A law granting immunity to health care providers who treat mental illness should not have been applied to two emergency room doctors who treated a man while he was suffering from an opioid addiction, the Pennsylvania Superior Court has ruled.
A three-judge Superior Court panel determined that two doctors who treated a man transferred from a drug treatment facility should not have been afforded liability protections under the Mental Health Procedures Act. The ruling reversed a decision by the Chester County Court of Common Pleas, but affirmed the lower court’s additional holding that the drug treatment facility should be granted immunity under the MHPA.
The emergency room doctors, James Duncklee and Jennifer Plumb, contended the patient, Andrew Johnson, was suffering from both physical and mental illness, and therefore their treatment should be immune from suit under the MHPA. However, Judge Jack Panella, who wrote the Superior Court’s precedential opinion in Dean v. Bowling Green-Brandywine CRC Health Group, said the act should apply only to treatment Johnson received after he was seen by a psychiatrist at the facility. Although the drug treatment facility provided Johnson care after that point, neither Duncklee, nor Plumb, treated Johnson after he’d been seen by a psychiatrist.
“At the time Dr. Duncklee saw Johnson, there is no evidence that Brandywine or any other medical facility or professional was currently treating him for mental health issues,” Panella said. “Nor is there any evidence that Dr. Duncklee was even aware of Johnson’s psychiatric history.”
Panella, however, acknowledged that the doctors’ argument presented a “novel” issue for the court, and he further said the panel was “troubled” that alcoholism and drug dependency are not included in the current definition of mental illness.
“In light of current scientific research, as well as the recent addition of ‘addiction disorders’ to the American Psychiatric Association’s Diagnostic and Statistic Manual V, we suggest that the Department of Human Services revise this definition,” he said in a footnote.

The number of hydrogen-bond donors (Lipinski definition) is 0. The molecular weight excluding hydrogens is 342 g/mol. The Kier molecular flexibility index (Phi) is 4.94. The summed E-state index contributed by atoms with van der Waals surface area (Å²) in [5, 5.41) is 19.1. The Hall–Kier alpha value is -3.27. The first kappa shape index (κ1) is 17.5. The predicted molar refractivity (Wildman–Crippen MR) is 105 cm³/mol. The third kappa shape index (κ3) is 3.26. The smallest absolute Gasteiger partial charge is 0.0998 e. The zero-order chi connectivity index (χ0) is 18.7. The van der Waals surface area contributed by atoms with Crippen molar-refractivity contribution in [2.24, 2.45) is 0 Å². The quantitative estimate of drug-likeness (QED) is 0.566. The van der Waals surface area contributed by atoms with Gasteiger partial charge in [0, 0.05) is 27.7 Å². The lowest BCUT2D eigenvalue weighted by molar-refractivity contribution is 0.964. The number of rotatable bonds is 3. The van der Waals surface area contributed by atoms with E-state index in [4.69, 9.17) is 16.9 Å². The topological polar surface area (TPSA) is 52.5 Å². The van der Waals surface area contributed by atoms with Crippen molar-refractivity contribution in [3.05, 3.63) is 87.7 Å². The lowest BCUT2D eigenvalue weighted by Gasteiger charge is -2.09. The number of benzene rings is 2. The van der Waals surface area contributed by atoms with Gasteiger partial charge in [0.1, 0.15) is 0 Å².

Attorney Michael McGilvery of Young & McGilvery, who represented Duncklee, said Johnson exhibited bizarre behavior, and his client provided both medical and mental treatment. However, he said he does not plan to appeal.
“We’ll go back and try the case a second time,” he said.
According to Panella, when Johnson was 23 he voluntarily applied to be admitted to the Bowling Green Brandywine Treatment Center to treat his addiction to opiates and benzodiazepines that he had initially been prescribed to treat injuries related to an ATV accident. He made two trips to the emergency room during his stay after he allegedly began hallucinating. Ten days after he was admitted to the facility, he was found unresponsive on the floor of his room. He died soon after.
Johnson’s parents sued Plumb, Duncklee and their practice, as well as the treatment facility, the psychiatrist who treated him and the drug facility’s doctor, who eventually referred Johnson to the psychiatrist. The case went to trial, but the judge eventually granted nonsuit, finding that the plaintiffs failed to show that any of the defendants had been grossly negligent.
According to Panella, in deciding to apply MHPA immunity, the trial court noted that the intake forms said Johnson had a “current mental health diagnosis” of “bipolar, ADHD.” The court also noted that Johnson had to be transferred to the emergency room after hallucinating.
Panella, however, said the intake forms “cut both ways,” and noted that they also said Johnson was neither taking any medications for his mental illness, nor seeing a psychiatrist. The forms also said the reason for his admission to the facility to treat his drug addiction.
Panella agreed with the trial court that the psychiatrist should be immune under the law, and ultimately determined that the facility and the facility’s doctor also both provided treatment that, in part, dealt with Johnson’s mental health and therefore were entitled to protection under the law.
Patrick Mintzer of Buckley, Brion, McGuire & Morris, who represented the plaintiffs; Gary Samms of Obermayer Rebmann Maxwell & Hippel, who represented Plumb and the medical practice; and Daniel Rucket of Rawle & Henderson, who represented Bowling Green, each did not return a call seeking comment.